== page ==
As Tucsonan Ravi Budhu sat in huge lecture halls with nearly 100 other students on his journey to get his MBA, he realized there was no way for his professors to know if he was understanding the material he was being taught.

“The teacher lectures, gives us homework assignment or exam, you go home and you do it, you come back again, she grades, and she gives you your grade back. That’s it,” Budhu said.

Ravi also spoke to his father Muniram Budhu, PhD., who recently retired from being a professor at the University of Arizona. Muniram said he had his lecture slides and would teach his classes, but had no way of knowing if his students comprehended the information he was teaching.

Within these moments, the idea for YourLabs was created and the father-son duo co-founded the LLC that now has 13 employees.

According to its website, YourLabs is a learning and analytic platform that combines in-depth student feedback and detailed analytics to support the goals of more effective and efficient learning.

“My goal was to use technology not to replace the teacher, but to augment their abilities to make them more efficient and effective in the classroom,” Ravi said.

Taking the concept that companies like Netflix and Amazon use where they amass user data to better serve their customers, YourLabs takes student information and their understanding of problems, currently in the area of science, technology, engineering, and mathematics (STEM), and lets the teacher know where and how they can better teach their classes.

The program, which is currently free for a semester to use and is looking for pilot classes, schools and district to participate, has already been recognized for what it is offering.

Earlier this year, YourLabs was awarded the National Science Foundation’s Small Business Innovation Research Grant, and the software is already being implemented in classrooms in four states.

When a teacher decides to use the program the process of creating an assignment, questions can be created within minutes, or for the more diverse and multiple-answer problems, it could take 30 minutes or more to create.

But once a question is created, it is saved within YourLabs’ database, so it can be used again and again, and the variables can be easily tweaked.

“We have an entire searchable library of content that they can go, ‘find me all of the questions about quadratic equations.’ They pop up and you can copy them,” Ravi said. “After they copy it, they can modify it without affecting anybody else.”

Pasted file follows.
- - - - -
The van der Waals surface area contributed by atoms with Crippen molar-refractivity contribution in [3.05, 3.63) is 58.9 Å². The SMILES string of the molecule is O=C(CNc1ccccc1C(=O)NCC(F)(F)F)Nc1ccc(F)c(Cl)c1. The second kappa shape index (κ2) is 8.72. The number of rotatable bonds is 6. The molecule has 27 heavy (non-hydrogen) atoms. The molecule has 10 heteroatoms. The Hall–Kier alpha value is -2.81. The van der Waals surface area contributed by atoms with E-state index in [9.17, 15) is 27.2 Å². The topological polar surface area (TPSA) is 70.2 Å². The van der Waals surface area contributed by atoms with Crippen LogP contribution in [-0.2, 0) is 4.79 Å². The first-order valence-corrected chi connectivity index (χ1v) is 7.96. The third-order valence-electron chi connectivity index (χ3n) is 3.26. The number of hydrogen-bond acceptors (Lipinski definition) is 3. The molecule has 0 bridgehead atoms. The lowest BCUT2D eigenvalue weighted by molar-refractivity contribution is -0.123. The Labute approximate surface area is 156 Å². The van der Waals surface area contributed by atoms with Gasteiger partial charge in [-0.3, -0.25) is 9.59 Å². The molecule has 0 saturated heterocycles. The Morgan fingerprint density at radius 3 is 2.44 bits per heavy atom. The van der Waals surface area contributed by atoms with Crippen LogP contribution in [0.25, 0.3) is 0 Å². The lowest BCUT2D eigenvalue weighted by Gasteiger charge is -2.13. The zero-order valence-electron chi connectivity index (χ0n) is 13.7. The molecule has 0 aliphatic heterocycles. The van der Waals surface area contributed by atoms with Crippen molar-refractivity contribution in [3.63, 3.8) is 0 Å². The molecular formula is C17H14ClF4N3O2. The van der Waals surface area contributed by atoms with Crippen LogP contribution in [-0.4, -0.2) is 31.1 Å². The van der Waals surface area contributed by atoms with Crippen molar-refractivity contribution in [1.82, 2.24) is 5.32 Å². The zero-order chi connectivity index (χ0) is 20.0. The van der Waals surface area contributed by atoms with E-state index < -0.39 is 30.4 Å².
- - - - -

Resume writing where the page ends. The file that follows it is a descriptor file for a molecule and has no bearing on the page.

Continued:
YourLabs currently has professors continually creating content for the site and Ravi said the company is currently negotiating with textbook publishers to have their content plugged into the system.

Once the assignment is created, a teacher or administrator can easily watch in real time how students are doing on a particular problem, assignment, or class. This data is expanded and easily searchable to see how a class, school, district, city, state or country is doing in any particular area.

Whether the student is outspoken and comfortable with the material or they are quiet and reserved, YourLabs gives them an unintimidating opportunity to give feedback to the teacher.

“Instead of re-teaching an entire lesson or something, they can focus in on just that particular concept, or just that particular step and just attack that. It really saves them time.”

From a school district’s point of view, Brett Kramer, who is the executive director of improvement initiatives for the Marana Unified School District, said there is a need for a better understanding of how to better teach students and prepare them for the real world.

Kramer, who is not affiliated with or has knowledge of YourLabs, said the district is always looking at ways to improve what they do. The district currently uses Assessment Technology Incorporated, which uses Galileo, for its assessments and evaluations.

“If we want to get to really what matters and whether students really understand something, we have to understand the work that they have produced,” Kramer said.

Ravi said other companies that offer assessments are multiple-choice and simply give a grade for the students rather than the specific feedback on a student-by-student basis and question-by-question basis.

YourLabs helps teachers identify at-risk students along with problematic areas of the curriculum.

“We are a firm believer that multiple choice is bad because it just creates an entire society of good test takers and good guessers,” Ravi said. “It really doesn’t promote critical thinking and conceptual understanding.

“We are trying to move away from that,” he added.

For classes or schools interested in YourLabs, go to or email Ravi at